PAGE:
The final step in the enclosure development process will be choosing a production method for large-scale production. Such methods include plastic injection moulding, off-the-shelf enclosures, and panel assembly. 

Creating the electronics for PCBWay

We will be designing and prototyping a simple IoT device that will measure temperature, humidity, and air pressure. 

The heart of our design, provided by PCBWay, will be an ESP32 Wi-Fi module as it offers wireless connectivity, has many I/O pins, and comes with an RF shield to help improve its EMC performance.  

Sensor capabilities will come from two devices; the DHT11 and BMP20. The DHT11 is a one-wire device that only requires a single GPIO on the ESP32 making it very easy to connect to. The BMP20 is an SPI device that requires 4 GPIO, and the physical size of the BMP20 is so small that a PCB assembly service is the only reliable method for soldering it.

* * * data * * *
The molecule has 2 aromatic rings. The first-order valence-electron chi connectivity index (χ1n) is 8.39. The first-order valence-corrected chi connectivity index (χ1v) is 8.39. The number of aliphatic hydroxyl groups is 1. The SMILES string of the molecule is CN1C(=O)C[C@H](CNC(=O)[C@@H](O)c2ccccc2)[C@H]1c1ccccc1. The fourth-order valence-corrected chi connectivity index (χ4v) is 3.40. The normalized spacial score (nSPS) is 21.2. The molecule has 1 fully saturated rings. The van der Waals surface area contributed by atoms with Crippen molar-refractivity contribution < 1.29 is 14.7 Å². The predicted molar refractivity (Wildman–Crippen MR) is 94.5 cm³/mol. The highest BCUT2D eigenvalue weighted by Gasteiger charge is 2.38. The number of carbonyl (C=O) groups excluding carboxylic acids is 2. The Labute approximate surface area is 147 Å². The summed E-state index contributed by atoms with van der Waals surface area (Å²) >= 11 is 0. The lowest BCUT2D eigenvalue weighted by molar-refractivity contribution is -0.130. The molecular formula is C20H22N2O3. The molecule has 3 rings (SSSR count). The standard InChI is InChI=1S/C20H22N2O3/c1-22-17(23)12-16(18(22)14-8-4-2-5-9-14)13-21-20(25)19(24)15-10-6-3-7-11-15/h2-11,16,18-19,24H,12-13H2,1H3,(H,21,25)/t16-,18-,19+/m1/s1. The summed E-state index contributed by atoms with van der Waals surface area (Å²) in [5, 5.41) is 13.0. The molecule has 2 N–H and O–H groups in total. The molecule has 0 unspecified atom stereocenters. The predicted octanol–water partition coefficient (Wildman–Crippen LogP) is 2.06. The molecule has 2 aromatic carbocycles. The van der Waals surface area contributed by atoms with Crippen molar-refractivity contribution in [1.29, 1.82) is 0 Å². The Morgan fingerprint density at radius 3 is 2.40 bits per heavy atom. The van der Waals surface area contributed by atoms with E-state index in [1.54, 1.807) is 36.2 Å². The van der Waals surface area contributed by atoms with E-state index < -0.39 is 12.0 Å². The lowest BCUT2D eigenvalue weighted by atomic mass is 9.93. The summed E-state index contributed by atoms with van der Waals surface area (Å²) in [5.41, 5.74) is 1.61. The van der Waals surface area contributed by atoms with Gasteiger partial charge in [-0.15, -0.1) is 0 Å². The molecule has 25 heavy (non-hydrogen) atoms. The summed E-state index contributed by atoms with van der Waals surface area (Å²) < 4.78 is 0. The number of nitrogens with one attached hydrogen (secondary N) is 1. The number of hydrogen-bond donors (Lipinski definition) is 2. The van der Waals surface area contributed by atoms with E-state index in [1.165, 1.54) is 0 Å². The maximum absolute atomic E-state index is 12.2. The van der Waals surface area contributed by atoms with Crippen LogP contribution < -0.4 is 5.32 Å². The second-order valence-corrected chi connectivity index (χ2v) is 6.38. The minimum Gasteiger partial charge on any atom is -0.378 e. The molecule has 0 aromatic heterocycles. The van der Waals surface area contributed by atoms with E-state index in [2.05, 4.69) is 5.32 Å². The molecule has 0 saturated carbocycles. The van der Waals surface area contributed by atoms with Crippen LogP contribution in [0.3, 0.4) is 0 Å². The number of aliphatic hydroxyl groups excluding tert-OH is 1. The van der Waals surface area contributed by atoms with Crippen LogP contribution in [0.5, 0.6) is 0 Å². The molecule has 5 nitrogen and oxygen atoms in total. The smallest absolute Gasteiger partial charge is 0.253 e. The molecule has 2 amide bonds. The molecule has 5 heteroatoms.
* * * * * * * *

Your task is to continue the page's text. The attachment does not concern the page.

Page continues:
To keep circuitry simple, we will not be integrating a battery for remote operation, but instead a micro USB connector for providing power. This connector will also allow us to program the ESP32 with the help of a CH340 USB to UART converter. Information about the environmental conditions will be displayed on a 3 x 7 segment display, and several SMD LEDs will provide information on current units (°C or °F), and Wi-Fi status. 

The enclosure will be constructed from laser-cut parts provided by Ponoko and will be required to display the current readings from the electronics as well as provide access to any buttons and connectors. As the product will eventually become a commercial device, we will also have to consider its overall aesthetics, how easy it is to construct, and the physical dimensions.